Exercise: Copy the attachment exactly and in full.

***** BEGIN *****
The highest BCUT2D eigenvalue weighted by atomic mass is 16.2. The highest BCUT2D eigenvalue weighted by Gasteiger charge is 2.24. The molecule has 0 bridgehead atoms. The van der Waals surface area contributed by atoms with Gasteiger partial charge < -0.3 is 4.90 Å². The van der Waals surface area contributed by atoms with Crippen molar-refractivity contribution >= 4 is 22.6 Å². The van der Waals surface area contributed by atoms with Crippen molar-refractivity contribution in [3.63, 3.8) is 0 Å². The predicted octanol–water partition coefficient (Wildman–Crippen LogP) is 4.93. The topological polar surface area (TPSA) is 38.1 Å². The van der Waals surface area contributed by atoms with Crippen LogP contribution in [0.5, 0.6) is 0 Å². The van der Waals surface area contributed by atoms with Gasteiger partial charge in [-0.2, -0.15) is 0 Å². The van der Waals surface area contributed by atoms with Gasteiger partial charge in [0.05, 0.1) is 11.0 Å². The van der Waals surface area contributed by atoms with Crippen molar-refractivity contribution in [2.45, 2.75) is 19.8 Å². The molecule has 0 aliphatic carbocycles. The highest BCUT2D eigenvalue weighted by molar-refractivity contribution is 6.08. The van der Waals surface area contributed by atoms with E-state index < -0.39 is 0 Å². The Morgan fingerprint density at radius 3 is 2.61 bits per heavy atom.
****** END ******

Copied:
The highest BCUT2D eigenvalue weighted by atomic mass is 16.2. The highest BCUT2D eigenvalue weighted by Gasteiger charge is 2.24. The molecule has 0 bridgehead atoms. The van der Waals surface area contributed by atoms with Gasteiger partial charge < -0.3 is 4.90 Å². The van der Waals surface area contributed by atoms with Crippen molar-refractivity contribution >= 4 is 22.6 Å². The van der Waals surface area contributed by atoms with Crippen molar-refractivity contribution in [3.63, 3.8) is 0 Å². The predicted octanol–water partition coefficient (Wildman–Crippen LogP) is 4.93. The topological polar surface area (TPSA) is 38.1 Å². The van der Waals surface area contributed by atoms with Crippen LogP contribution in [0.5, 0.6) is 0 Å². The van der Waals surface area contributed by atoms with Gasteiger partial charge in [-0.2, -0.15) is 0 Å². The van der Waals surface area contributed by atoms with Gasteiger partial charge in [0.05, 0.1) is 11.0 Å². The van der Waals surface area contributed by atoms with Crippen molar-refractivity contribution in [2.45, 2.75) is 19.8 Å². The molecule has 0 aliphatic carbocycles. The highest BCUT2D eigenvalue weighted by molar-refractivity contribution is 6.08. The van der Waals surface area contributed by atoms with E-state index < -0.39 is 0 Å². The Morgan fingerprint density at radius 3 is 2.61 bits per heavy atom.